However, speaking to BBC Breakfast’s Dan Walker, Vaughan insisted once again that he had no recollection of using such words, adding that he had been “proud as punch” to take the field at Trent Bridge in 2009 alongside the homegrown trio of Rafiq, Adil Rashid and Ajmal Shahzad, as well as Pakistan’s overseas player, Rana Naved-ul-Hasan.
“I don’t [remember saying that],” Vaughan said. “My recollection from that day, as I’ve said, I was a Yorkshire player for 18 years, I was the first player to sign for that club that was not born in the county, so for 18 years we had gone from me being the first to sign for the club, Sachin Tendulkar being the first from overseas, to players being able to sign from other clubs.
“It was my last few games and I remember it clearly that I was proud as punch that we had four Asian players representing Yorkshire Cricket Club.”
Speaking at the DCMS hearings in Westminster last week, Rafiq had told the parliamentary select committee that it was “important not to make it all about Michael”, adding that he might not have remembered making derogatory comments “because it’s not important to him”.
Vaughan admitted that that comment “hurts”, and reiterated his claim that he had never used racist language. However, he acknowledged that, in the course of his 18-year professional career, including ten with England, “I’d be lying if I would sit here now and say that I never heard words or conversations that I would certainly pick out now.”
‘That [comment] hurts,” Vaughan added, “because I’ve always felt that every single team that I have been involved in, the biggest praise I ever got as England captain for six years was that I was the kind of person that really galvanized the group, got the team working together as one. I wanted everyone in the dressing room to feel included.
“I’m sorry for the hurt that [Rafiq] has gone through,” Vaughan added. “Yorkshire Cricket Club, I believe, is me. It has been my life whether I have been a player or not, I believe that once you have played for Yorkshire you are always a Yorkshire player and I am sorry for all the hurt that he has gone through.
“Time can never be a healer but hopefully time can be a way of Yorkshire Cricket Club never going through this situation again, and not putting themselves in a position of denial that they treated the players so badly.”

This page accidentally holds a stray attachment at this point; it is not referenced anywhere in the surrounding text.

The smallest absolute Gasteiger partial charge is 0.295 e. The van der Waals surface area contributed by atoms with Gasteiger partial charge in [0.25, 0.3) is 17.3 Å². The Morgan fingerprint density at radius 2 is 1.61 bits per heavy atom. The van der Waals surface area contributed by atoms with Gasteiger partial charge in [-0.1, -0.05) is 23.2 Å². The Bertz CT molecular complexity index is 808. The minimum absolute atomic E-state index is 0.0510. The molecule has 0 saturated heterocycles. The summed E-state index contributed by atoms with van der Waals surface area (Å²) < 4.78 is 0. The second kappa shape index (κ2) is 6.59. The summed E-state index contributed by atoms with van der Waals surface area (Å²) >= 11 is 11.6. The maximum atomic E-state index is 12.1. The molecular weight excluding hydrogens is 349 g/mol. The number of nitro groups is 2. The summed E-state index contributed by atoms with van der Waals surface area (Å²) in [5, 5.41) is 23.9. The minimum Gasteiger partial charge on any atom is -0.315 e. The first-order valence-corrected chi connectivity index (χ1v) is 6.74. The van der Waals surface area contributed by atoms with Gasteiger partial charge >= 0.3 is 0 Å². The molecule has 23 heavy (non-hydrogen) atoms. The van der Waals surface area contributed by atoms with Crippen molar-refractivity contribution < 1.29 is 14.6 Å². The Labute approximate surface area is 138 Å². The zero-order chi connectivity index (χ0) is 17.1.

In the course of the interview, Vaughan was read out a number of his tweets, including a complaint that ‘Not many English people live in London… I need to learn a new language’, and a reply to the actor and comedian, Adil Ray, suggesting that Moeen Ali should ask young Muslims if they are terrorists to help make society a safer place.
“I look back at my 12 years in social media, I regret many tweets,” Vaughan said. “I apologise deeply to anyone I offended with those tweets.
“We all make mistakes and, in my life, I’ve made quite a few mistakes on Twitter. I apologise for that, but I can’t suddenly get rid of it. That’s happened, but I think sometimes through social media, people can presume who you are and interpret who you are because of a tweet or two. I know who I am, and I hope the people around me, who were close to me, know exactly who I am.”
Asked if he felt he could rehabilitate his career in light of the controversy, Vaughan conceded: “It’ll take time. I’ve no doubt about that. But I’m sure over time people will see that the true me.
“I won’t be doing the Ashes,” he added, in the wake of the BBC’s decision to withdraw him for editorial reasons, although he is at this stage still expected to take part in the Australian host broadcast for Fox Cricket. “I understand the story is all about Azeem Rafiq and racism in cricket. I just hope in time I will have that chance to come back. The one thing I have loved more than anything since retiring is talking cricket, and I hope I can do that again.”